Gwinnett may make voting materials available in Korean, Vietnamese

Gwinnett County commissioners are considering adding more language options for elections, in addition to English and Spanish. (ALYSSA POINTER/ALYSSA.POINTER@AJC.COM) AJC FILE PHOTO

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Gwinnett County commissioners are considering adding more language options for elections, in addition to English and Spanish. (ALYSSA POINTER/ALYSSA.POINTER@AJC.COM) AJC FILE PHOTO

Gwinnett County commissioners are considering making voting materials available in languages other than Spanish and English — with Korean, Vietnamese and Chinese being the most likely languages added to voters guides and sample ballots.

Gwinnett is federally required to provide materials in Spanish because of the number of people who speak it with limited or no English proficiency. DeKalb County, for the first time in last year’s general election and runoff, provided materials in Spanish and Korean.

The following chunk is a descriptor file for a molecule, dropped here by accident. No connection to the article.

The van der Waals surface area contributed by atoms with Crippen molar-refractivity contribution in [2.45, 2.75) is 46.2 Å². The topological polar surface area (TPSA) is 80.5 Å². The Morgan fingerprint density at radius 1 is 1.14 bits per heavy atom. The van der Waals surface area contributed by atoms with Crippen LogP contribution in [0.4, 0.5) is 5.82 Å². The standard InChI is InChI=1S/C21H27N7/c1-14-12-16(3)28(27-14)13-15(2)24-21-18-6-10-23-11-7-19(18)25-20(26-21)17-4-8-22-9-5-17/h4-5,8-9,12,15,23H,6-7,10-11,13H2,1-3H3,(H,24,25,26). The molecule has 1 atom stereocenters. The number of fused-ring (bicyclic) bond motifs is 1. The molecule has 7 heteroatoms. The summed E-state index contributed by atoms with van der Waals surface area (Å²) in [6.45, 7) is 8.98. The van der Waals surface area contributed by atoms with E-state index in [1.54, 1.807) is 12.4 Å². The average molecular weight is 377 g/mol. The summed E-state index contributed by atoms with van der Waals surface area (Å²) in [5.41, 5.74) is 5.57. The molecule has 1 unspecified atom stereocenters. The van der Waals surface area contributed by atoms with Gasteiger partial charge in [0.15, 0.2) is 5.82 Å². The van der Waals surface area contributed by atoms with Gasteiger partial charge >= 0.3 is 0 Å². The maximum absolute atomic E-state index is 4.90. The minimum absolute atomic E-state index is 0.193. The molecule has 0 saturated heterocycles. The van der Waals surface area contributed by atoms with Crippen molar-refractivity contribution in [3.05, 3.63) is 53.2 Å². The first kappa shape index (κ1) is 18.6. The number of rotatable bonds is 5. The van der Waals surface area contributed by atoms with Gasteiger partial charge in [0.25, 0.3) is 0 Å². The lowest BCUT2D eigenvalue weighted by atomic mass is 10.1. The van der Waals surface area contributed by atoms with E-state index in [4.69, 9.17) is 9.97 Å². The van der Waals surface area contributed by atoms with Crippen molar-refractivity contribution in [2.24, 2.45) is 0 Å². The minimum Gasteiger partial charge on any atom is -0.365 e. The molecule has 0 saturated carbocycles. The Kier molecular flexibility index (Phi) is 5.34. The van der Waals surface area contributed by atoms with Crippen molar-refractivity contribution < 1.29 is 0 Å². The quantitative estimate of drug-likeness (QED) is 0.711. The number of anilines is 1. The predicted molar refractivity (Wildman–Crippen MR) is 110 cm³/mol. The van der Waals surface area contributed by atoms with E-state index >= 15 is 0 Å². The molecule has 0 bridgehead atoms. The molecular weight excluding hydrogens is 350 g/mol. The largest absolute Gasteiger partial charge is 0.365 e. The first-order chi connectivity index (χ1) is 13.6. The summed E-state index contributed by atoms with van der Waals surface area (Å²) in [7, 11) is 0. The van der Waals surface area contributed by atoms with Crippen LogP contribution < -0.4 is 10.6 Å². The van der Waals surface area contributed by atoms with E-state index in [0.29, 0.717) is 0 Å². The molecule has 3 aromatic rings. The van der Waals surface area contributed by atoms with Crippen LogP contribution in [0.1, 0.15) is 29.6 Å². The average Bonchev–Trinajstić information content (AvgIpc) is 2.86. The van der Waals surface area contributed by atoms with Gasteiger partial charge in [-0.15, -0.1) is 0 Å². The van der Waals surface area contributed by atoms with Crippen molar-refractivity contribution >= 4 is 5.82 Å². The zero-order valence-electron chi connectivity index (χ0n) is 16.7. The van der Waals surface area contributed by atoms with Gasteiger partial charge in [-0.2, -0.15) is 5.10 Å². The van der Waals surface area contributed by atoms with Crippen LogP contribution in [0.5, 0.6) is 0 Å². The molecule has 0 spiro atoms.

DeKalb was not under a mandate to do so. Gwinnett would also be adding additional languages voluntarily.

Erik Burton, who led the translation efforts in DeKalb, told Gwinnett commissioners Tuesday that the process was “not without hiccups.” But he called it a tremendous first step to creating language equity.

“It was worth it,” Burton said. “We had families crying” because they were able to cast ballots for the first time.

LaVita Tuff, the policy director for Asian Americans Advancing Justice-Atlanta, said that group’s research shows Gwinnett should have voting materials in all three additional languages, because nearly half of residents in some Census tracts speak those languages with no English proficiency.

About a quarter of Gwinnett residents were born somewhere other than the United States.

Three members of the county’s elections board participated in the meeting and expressed support for adding additional languages. In DeKalb, the translated materials included voter guides and information about advance voting in addition to sample ballots.

Ballots residents used to vote would continue to be in only Spanish and English, but they could use the sample ballots as a guide.

Jasper Watkins, a county commissioner, said county leadership will have to continue considering changes like this as Gwinnett’s population continues to diversify.

“Things will change, they have to,” he said. “They’re going to have to reflect the population, and they will.”